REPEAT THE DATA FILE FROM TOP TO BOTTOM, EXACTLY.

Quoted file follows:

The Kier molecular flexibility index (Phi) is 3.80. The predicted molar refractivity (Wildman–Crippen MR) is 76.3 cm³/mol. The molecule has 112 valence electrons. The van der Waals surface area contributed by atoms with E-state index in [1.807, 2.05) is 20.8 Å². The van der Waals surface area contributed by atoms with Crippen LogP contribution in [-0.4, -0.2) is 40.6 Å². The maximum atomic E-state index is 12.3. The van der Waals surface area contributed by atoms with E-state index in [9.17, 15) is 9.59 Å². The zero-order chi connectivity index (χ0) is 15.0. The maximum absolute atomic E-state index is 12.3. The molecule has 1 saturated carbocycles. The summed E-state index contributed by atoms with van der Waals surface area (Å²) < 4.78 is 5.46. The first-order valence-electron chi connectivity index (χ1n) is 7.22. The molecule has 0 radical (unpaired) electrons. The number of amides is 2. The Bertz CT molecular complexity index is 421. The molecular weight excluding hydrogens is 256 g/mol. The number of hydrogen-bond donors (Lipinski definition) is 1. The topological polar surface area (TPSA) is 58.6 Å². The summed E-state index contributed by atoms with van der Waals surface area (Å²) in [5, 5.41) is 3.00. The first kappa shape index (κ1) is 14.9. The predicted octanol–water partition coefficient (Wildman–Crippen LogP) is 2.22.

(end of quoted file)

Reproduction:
The Kier molecular flexibility index (Phi) is 3.80. The predicted molar refractivity (Wildman–Crippen MR) is 76.3 cm³/mol. The molecule has 112 valence electrons. The van der Waals surface area contributed by atoms with E-state index in [1.807, 2.05) is 20.8 Å². The van der Waals surface area contributed by atoms with Crippen LogP contribution in [-0.4, -0.2) is 40.6 Å². The maximum atomic E-state index is 12.3. The van der Waals surface area contributed by atoms with E-state index in [9.17, 15) is 9.59 Å². The zero-order chi connectivity index (χ0) is 15.0. The maximum absolute atomic E-state index is 12.3. The molecule has 1 saturated carbocycles. The summed E-state index contributed by atoms with van der Waals surface area (Å²) < 4.78 is 5.46. The first-order valence-electron chi connectivity index (χ1n) is 7.22. The molecule has 0 radical (unpaired) electrons. The number of amides is 2. The Bertz CT molecular complexity index is 421. The molecular weight excluding hydrogens is 256 g/mol. The number of hydrogen-bond donors (Lipinski definition) is 1. The topological polar surface area (TPSA) is 58.6 Å². The summed E-state index contributed by atoms with van der Waals surface area (Å²) in [5, 5.41) is 3.00. The first kappa shape index (κ1) is 14.9. The predicted octanol–water partition coefficient (Wildman–Crippen LogP) is 2.22.